Then the sun came out and changed everything into a perfect afternoon—warm with a cool breeze. 

That evening Better Half built a fire—the first of the season.  We spent some time watching the fire, some watching the stars, and some watching the animal nightlife.  It was a pleasant evening, sitting and talking without electronic interruption. 

We had some “remember when”s and planned some more.  Quiet conversation in a soft circle of embers and starlight.

Kind of puts things into perspective and balance.

Makes me long to go camping…

So Busy


100_3263The past week few weeks have been…well, challenging. Thankfully, we’ve had a refreshing bit of a reprieve the last couple of days and expect a less stressful week ahead. I am looking forward to going in fewer circles in the weeks to come.

Youngest Son and Better Half seemed to have gotten the truck fixed. Apparently, a new part bought to replace a broken part was defective—working intermittently, giving the illusion that the replaced part was not the original problem and making the defect difficult to locate.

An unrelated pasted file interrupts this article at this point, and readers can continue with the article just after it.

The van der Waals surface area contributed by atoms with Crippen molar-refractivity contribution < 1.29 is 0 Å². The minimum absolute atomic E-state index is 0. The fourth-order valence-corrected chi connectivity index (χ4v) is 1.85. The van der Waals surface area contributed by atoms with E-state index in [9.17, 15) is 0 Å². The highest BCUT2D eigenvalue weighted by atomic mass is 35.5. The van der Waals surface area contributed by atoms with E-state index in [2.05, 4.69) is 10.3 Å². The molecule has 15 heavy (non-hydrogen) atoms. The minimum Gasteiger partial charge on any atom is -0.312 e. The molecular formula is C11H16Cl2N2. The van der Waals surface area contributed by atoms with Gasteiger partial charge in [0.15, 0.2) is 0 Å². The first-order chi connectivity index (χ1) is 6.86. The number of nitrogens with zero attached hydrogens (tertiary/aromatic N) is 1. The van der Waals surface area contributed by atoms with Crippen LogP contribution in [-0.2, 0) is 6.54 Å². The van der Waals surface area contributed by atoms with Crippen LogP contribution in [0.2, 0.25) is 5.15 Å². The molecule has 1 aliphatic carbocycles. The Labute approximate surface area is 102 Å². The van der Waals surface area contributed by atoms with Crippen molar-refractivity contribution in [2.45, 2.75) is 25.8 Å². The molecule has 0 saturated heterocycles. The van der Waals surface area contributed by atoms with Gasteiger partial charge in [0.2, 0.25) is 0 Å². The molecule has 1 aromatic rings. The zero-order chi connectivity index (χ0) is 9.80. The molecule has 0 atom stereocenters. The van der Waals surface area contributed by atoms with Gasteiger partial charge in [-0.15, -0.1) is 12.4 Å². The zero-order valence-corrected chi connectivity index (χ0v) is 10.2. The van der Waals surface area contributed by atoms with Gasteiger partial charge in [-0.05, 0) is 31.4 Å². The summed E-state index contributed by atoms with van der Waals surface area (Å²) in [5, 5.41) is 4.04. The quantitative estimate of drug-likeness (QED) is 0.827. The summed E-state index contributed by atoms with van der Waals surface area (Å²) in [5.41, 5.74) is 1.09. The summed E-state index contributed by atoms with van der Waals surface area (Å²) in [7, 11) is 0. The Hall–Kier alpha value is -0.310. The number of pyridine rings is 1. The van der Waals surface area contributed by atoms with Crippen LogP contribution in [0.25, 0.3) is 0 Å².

Auto mechanics was so much simpler before computerization. A person could dismantle an engine and transmission, examine each individual piece, visually determine what was broken, worn, misshapen, unaligned. Then correct the problem with adjustment or replacement, reassemble everything and drive off merrily on your way. Now the problems are usually hidden in a sealed black box, a computerized module, that can’t be visually examined and often can’t be externally tested without specialized and expensive equipment that only professional shops can afford. The number of shade tree mechanics diminishes with each new drive train innovation.